A pressure group for privatizing schools is the origin of the jargon in the charter school referendum on the November Georgia ballot. And yes, it’s tied to ALEC.
In Our south Georgia school tax dollars would go to Virginia rich people, Karen Noll asserted “…the wording that is on the preamble comes straight out of ALEC documents….” The preamble to the charter school amendment on the November ballot reads:
Provides for improving student achievement and parental involvement through more public charter school options.
Where else is that wording found? Combinations of the three phrases “student achievement”, “parental involvement”, and “charter school” actually are not very common, according to google. But the Parent Trigger wrote in Empowering Parents,
The designers of the California Parent Trigger made a grave mistake by leaving tepid reform modules in the bill and allowing districts to override the parents’ reform choice.
The Georgia constitutional amendment wouldn’t leave school districts any ability to decide anything.
What would the parents’ reform choice be?
It is important to present parents with truly empowering choices that will dramatically reshape schools. Tired, failed reforms such as those mandated at the federal level as “turnarounds” simply increase bureaucracy and further burden taxpayers. Parent Trigger bills by their nature are mechanisms for flexibility and localized control, so lawmakers should include modules to remedy all sorts of school situations. For example, a rural school would benefit far more from the option to convert to a charter school than from a provision for school closure or public school choice. Conversely, voucher programs or leadership replacement might make the most sense in other settings.
With that in mind, a parent trigger bill should include at least two modules: (1) a school-specific voucher program and (2) conversion to a charter school. Bills without at least one of these modules will not truly empower parents.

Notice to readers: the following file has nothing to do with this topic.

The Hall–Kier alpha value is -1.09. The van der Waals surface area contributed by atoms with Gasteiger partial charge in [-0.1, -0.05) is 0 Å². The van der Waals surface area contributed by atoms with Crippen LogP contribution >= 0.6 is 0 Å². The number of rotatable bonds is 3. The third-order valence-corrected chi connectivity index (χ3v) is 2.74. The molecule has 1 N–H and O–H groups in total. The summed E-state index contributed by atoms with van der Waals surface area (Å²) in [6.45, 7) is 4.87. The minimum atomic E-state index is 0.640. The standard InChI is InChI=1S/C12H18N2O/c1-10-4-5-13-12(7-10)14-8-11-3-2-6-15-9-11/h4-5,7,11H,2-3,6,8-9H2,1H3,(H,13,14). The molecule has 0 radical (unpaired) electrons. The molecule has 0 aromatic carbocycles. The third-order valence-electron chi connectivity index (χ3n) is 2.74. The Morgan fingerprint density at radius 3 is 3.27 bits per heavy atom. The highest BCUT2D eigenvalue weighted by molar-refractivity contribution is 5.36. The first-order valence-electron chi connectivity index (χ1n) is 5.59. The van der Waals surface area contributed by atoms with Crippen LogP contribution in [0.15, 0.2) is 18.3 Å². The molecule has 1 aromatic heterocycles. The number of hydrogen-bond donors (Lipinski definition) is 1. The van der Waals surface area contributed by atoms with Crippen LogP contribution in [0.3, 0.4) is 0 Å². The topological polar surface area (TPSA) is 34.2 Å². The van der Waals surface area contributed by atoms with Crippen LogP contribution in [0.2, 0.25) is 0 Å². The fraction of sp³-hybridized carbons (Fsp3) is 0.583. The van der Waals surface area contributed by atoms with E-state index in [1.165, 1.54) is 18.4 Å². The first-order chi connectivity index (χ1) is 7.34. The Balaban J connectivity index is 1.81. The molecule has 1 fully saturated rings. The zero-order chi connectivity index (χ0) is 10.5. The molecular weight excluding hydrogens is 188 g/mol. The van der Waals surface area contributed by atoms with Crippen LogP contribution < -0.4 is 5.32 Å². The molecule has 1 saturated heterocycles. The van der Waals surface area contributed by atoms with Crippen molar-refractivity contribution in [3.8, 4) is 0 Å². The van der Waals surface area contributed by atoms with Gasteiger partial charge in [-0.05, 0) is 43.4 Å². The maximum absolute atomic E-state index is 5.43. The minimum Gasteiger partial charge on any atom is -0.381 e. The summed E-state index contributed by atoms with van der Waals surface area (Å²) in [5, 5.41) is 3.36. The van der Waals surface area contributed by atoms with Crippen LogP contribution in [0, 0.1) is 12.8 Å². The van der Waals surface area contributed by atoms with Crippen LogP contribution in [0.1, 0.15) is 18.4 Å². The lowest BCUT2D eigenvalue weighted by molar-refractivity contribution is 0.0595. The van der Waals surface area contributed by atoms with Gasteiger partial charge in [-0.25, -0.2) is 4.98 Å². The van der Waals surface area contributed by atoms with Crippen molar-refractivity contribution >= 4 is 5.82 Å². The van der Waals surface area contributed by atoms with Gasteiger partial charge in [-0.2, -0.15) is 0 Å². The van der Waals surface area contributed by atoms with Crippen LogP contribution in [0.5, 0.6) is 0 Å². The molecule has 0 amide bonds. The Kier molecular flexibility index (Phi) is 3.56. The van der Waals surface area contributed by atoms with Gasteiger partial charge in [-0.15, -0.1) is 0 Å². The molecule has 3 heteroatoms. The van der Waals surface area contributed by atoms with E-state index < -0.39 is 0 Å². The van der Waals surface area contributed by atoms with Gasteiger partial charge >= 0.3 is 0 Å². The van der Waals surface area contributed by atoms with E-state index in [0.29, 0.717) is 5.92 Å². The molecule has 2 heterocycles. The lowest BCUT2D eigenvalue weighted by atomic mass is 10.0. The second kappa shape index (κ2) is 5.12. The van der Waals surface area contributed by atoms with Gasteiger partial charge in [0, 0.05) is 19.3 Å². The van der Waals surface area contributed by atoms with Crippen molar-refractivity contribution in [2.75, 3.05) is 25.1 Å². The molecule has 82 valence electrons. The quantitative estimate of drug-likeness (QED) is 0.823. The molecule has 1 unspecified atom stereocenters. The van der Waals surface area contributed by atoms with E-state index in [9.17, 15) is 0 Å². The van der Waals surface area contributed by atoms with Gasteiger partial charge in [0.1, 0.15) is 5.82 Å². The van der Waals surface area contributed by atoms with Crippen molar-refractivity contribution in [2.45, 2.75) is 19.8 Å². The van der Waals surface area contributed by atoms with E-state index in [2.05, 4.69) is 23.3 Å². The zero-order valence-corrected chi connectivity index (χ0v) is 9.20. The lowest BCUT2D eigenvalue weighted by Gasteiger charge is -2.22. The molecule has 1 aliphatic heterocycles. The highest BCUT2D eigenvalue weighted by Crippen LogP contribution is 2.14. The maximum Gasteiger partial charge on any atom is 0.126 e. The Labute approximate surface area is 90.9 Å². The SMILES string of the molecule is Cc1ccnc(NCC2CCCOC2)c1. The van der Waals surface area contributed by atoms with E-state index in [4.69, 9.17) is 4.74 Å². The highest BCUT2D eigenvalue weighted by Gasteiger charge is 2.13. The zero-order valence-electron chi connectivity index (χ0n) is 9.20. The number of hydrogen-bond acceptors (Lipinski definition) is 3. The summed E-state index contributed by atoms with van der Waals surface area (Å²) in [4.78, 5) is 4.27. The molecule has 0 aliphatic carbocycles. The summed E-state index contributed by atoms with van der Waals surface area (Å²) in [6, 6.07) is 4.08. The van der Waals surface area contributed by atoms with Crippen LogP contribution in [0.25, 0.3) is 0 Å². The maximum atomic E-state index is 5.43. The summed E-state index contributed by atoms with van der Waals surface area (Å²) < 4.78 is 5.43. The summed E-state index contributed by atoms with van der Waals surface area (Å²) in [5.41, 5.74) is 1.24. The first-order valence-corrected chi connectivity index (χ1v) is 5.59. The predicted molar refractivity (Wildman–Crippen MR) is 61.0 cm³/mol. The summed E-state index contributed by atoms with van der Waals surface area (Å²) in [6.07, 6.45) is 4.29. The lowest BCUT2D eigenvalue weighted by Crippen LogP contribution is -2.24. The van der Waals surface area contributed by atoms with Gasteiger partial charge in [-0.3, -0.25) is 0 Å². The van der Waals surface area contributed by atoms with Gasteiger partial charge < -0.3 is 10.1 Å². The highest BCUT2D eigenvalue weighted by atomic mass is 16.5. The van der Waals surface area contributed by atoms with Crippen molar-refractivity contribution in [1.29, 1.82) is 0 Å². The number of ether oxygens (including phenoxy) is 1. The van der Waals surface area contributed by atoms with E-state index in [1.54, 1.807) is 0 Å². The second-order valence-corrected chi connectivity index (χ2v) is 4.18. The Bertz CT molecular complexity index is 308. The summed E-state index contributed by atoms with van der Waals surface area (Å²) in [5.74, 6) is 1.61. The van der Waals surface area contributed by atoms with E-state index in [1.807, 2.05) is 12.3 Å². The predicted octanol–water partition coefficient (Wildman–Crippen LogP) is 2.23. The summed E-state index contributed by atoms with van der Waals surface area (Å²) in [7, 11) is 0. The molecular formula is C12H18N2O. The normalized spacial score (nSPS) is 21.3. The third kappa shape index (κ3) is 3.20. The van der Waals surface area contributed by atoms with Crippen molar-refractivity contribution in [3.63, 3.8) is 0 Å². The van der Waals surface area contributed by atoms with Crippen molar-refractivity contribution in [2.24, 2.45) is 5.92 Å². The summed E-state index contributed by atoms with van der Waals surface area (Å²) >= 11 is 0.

So “choice” means two paths to privatized schools: charter schools, or vouchers to private schools. Either path would override the local school board which is elected by the local people. Interesting definition of “choice”.
But what’s this got to do with ALEC? In The Heartland Institute’s Policty Documents, Marc Oestreich wrote 8 February 2011, Research & Commentary: Indiana Parent Trigger,
ALEC Model Bill: The Parent Trigger
Written and introduced by The Heartland Institute, this American Legislative Exchange Council bill outlines a recommended Parent Trigger policy. This is a useful guide in developing Parent Trigger legislation.
The included link no longer works, but the above quote spells out the connection between the Parent Trigger and ALEC.
The Parent Trigger places democratic control into the hands of parents at school level. Parents can, with a simple majority, opt to usher in one of three choice-based options of reform: (1) transforming their school into a charter school, (2) supplying students from that school with a 75 percent per pupil cost voucher, or (3) closing the school.
That’s clearly what the Parent Trigger website was recommending.
More about the connection between Parent Trigger and ALEC by Molly Redden yesterday in The New Republic, Three Things You Need to Know About Parent Trigger Laws,
Where parents fit in varies wildly, but many veterans of the two Californian fights now testify to feeling like they were duped into signing over their children’s school to a charter school corporation, without understanding that there was no alternative option. And that, of course, is the worry attached to Won’t Back Down—more duping, set to the rousing strains of Kelly Clarkson’s “Stronger.”
The Georgia referendum goes farther than the Parent Trigger model bill, by doing away with any messy pretence of democratic control, and instead putting school privatization decisions in the hands of a state-wide appointed board.
Do you want an unelected board in Atlanta telling us we have to siphon off public school funds to start a charter school, and then spend even more per pupil on it by adding funds from our local sales or property taxes? If you don’t want that, ignore the promise-the-sky preamble and vote No on the charter school referendum in November.